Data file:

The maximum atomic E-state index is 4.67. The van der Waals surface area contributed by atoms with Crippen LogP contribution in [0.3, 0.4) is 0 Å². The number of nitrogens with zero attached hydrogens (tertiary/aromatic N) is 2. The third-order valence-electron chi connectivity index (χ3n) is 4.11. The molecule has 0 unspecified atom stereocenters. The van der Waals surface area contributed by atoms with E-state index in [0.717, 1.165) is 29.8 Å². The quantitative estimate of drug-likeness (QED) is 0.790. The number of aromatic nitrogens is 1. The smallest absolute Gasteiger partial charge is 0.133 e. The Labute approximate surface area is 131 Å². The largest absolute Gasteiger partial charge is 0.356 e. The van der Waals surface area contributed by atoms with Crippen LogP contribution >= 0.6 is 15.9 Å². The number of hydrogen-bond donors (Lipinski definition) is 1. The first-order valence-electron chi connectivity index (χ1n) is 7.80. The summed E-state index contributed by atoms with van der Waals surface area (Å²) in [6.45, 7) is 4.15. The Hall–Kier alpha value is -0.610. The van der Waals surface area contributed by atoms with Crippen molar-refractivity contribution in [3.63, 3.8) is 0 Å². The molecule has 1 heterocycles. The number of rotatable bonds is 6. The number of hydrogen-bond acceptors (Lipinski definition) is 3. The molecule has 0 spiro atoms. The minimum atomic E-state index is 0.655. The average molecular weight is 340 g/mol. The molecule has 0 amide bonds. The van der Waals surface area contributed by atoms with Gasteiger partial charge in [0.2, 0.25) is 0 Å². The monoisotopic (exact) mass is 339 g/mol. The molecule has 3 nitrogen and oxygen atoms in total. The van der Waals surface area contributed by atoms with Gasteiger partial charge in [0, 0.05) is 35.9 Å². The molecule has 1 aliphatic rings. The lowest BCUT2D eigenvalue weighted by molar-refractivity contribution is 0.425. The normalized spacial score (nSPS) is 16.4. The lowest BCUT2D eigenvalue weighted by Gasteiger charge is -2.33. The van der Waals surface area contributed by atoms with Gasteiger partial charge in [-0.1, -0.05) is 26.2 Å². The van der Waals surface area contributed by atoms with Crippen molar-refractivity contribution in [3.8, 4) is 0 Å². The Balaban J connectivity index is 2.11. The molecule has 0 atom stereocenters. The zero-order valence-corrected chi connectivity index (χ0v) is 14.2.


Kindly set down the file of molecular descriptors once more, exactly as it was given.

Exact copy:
The maximum atomic E-state index is 4.67. The van der Waals surface area contributed by atoms with Crippen LogP contribution in [0.3, 0.4) is 0 Å². The number of nitrogens with zero attached hydrogens (tertiary/aromatic N) is 2. The third-order valence-electron chi connectivity index (χ3n) is 4.11. The molecule has 0 unspecified atom stereocenters. The van der Waals surface area contributed by atoms with E-state index in [0.717, 1.165) is 29.8 Å². The quantitative estimate of drug-likeness (QED) is 0.790. The number of aromatic nitrogens is 1. The smallest absolute Gasteiger partial charge is 0.133 e. The Labute approximate surface area is 131 Å². The largest absolute Gasteiger partial charge is 0.356 e. The van der Waals surface area contributed by atoms with Crippen LogP contribution >= 0.6 is 15.9 Å². The number of hydrogen-bond donors (Lipinski definition) is 1. The first-order valence-electron chi connectivity index (χ1n) is 7.80. The summed E-state index contributed by atoms with van der Waals surface area (Å²) in [6.45, 7) is 4.15. The Hall–Kier alpha value is -0.610. The van der Waals surface area contributed by atoms with Crippen molar-refractivity contribution in [3.63, 3.8) is 0 Å². The molecule has 1 heterocycles. The number of rotatable bonds is 6. The number of hydrogen-bond acceptors (Lipinski definition) is 3. The molecule has 0 spiro atoms. The minimum atomic E-state index is 0.655. The average molecular weight is 340 g/mol. The molecule has 0 amide bonds. The van der Waals surface area contributed by atoms with Gasteiger partial charge in [0.2, 0.25) is 0 Å². The monoisotopic (exact) mass is 339 g/mol. The molecule has 3 nitrogen and oxygen atoms in total. The van der Waals surface area contributed by atoms with Gasteiger partial charge in [0, 0.05) is 35.9 Å². The molecule has 1 aliphatic rings. The lowest BCUT2D eigenvalue weighted by molar-refractivity contribution is 0.425. The normalized spacial score (nSPS) is 16.4. The lowest BCUT2D eigenvalue weighted by Gasteiger charge is -2.33. The van der Waals surface area contributed by atoms with Gasteiger partial charge in [-0.1, -0.05) is 26.2 Å². The van der Waals surface area contributed by atoms with Crippen molar-refractivity contribution in [3.8, 4) is 0 Å². The Balaban J connectivity index is 2.11. The molecule has 0 atom stereocenters. The zero-order valence-corrected chi connectivity index (χ0v) is 14.2.